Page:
Seasons and Their Moods

The Quiet Season

You may think of winter as the busy season or the celebratory season and it is, but, I find winter to also be the quiet season.  Glorious fall makes way for the quiet of winter.  The trees have lost most of their leaves or have been laid bare.  A few trees still have the subtle golds and tans of late fall, especially on the beech trees and some russets on other trees.  The grasses in their golden finery shimmer in the breeze and the rest of the surrounding landscape is pared down to just the essentials. Everyone needs some quiet solitude and rest, even the flowers.

The color of the sky is also quiet.  A steel blue gray with touches of light lavender and occasionally patches of bright blue. The sky morphs into a mysterious silver color with warm and cool tones all at once and when the sun goes down the colors are deeper versions of blues and silvers with mauves mixed in.  Winter does bring some surprises such as all the berries that burst out as a cheery reminder for the songbirds to stick around a little while longer. The punctuations of these rich jewel tones against a snowy backdrop is lovely to happen upon, an energizing surprise to come across. The Red Twig Dogwood  bursts forth in the dead of winter probably to remind us nothing is one dimensional even in this season.  Winter is not colorless, it just seems to whisper instead of shout.  Winter also sings.  Listen as the wind whips up high notes and whispers low ones as it makes it’s way through the bare branches. It’s as if the winter wind finally has the last word.

I love  the varied brown tones that emerge after a plant’s greenery has died back.  Brown is not dull, it’s rich –  from a cafe au lait to pecan, or maple syrup to mahogany; these colors warm up a stark landscape. Go out for a walk and grab your camera, you would be surprised at what you can find in a winter landscape

Winter is not for the faint of heart. Sometimes I like to bundle up after a snow storm has settled and walk in the purity of the snow.  It’s only me, the snow and the sky.   It doesn’t get more pared down than this.  I like things simple. It clarifies things for me.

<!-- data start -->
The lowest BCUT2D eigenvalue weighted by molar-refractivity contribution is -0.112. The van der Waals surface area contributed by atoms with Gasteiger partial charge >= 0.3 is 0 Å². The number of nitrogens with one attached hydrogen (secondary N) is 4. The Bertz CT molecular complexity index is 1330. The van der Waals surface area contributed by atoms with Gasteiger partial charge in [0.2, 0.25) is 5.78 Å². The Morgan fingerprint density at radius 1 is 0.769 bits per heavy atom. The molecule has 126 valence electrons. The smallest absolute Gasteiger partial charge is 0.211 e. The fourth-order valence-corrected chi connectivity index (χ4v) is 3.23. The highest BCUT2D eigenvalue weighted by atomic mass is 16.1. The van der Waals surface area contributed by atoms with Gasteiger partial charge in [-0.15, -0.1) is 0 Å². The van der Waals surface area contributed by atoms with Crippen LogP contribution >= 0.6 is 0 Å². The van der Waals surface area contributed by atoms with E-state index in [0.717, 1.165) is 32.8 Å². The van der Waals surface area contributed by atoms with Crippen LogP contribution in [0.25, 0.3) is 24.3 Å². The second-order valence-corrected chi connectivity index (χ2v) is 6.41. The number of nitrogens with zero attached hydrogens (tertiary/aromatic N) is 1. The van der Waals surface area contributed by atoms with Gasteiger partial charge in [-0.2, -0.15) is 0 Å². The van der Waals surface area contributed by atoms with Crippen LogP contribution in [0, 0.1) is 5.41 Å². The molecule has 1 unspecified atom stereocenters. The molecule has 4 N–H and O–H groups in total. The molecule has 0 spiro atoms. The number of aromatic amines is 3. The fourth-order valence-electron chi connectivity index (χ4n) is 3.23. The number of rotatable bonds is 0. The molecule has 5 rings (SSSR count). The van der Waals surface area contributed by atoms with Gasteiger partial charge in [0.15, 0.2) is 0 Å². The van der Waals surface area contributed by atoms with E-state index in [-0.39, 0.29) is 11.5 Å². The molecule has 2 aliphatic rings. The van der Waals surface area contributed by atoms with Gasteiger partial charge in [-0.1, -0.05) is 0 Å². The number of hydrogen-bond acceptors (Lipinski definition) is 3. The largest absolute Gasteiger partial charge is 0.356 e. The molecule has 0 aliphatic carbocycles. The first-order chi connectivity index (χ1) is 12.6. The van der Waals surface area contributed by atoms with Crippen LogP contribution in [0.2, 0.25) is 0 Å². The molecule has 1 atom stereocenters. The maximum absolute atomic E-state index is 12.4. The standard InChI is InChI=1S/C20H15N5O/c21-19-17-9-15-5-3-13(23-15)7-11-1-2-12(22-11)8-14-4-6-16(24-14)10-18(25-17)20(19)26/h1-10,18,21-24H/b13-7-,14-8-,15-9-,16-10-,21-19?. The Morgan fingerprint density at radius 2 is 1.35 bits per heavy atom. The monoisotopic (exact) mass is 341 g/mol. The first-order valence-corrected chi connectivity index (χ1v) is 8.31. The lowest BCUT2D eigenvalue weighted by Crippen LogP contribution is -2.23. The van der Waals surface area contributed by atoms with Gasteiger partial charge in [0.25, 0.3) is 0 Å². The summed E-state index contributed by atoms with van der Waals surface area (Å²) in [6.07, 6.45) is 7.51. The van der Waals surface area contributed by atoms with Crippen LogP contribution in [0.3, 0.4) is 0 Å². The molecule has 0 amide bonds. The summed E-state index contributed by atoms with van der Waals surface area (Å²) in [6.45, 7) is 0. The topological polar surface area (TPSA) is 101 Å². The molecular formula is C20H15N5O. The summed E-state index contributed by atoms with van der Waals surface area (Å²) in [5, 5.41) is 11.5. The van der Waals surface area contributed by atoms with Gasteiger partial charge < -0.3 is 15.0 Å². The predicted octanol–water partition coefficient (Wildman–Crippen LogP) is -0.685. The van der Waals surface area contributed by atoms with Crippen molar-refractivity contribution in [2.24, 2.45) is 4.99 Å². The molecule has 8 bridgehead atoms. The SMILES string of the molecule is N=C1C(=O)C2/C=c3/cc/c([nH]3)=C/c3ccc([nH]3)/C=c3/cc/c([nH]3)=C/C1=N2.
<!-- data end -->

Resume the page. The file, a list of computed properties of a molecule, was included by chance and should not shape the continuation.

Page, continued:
When I was in art school, the dead of winter would be my most creative time.  That was usually after the Christmas rush when there was really no expectations from anybody and nothing to do other than catch up on projects or dream about new ones.  The subtleness of winter lends itself to deeper explorations and thoughts.  I don’t get sad in the winter, I become very contented and open to new  ideas.  Here’s to winter and all it’s subtle beauties.

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Gorgeous Gourds

Gourds are the oddities of the natural world.  They are actually a fruit in the cucurbitaceae family and part of the bigoniceae family which includes the Calabash Tree.  These fruits come into their own in the fall.  Their outrageous looks are unmistakeable at roadside stands.  Some of them are downright homely looking.  But they never fail to make me smile. Warty and wondrous, while some others are quite smooth and curvy, I often ponder on what mother nature was thinking when she created such fruits as these!  If they were people, they would be the independent child in the family who dances to her own unique song.  With speckles, stripes and blots of color, they are an artist’s dream  All swirvey lines and contours, running your hands over these alien looking fruits is sometimes like driving over an old rutted dirt road.

Open one, (I found a mormordica charantia the other day at a local arboretum) and they are a wonder of order and design.  This one was packed with rows of beautiful red, plump large raisin size seeds but without all the wrinkles.  The red color of the seeds was the color of birman rubies, a beautiful bright clear red.  The gourds had opened up on their own and I felt like I had discovered a secret treasure, and had entered a forbidden land.  They do come from exotic corners of the earth, but they can be grown just about anywhere that is sunny and dry. If you let them grow on the ground, their “necks” will curve and curl around, if hung from some type of support high above the ground you will get a gourd with an elongated neck.  Lovely to look at and quite practical, they are the unsung heroes of the fall garden.  Don’t forget the ugly-gorgeous gourds to welcome the fall/winter garden and your sense of wonder!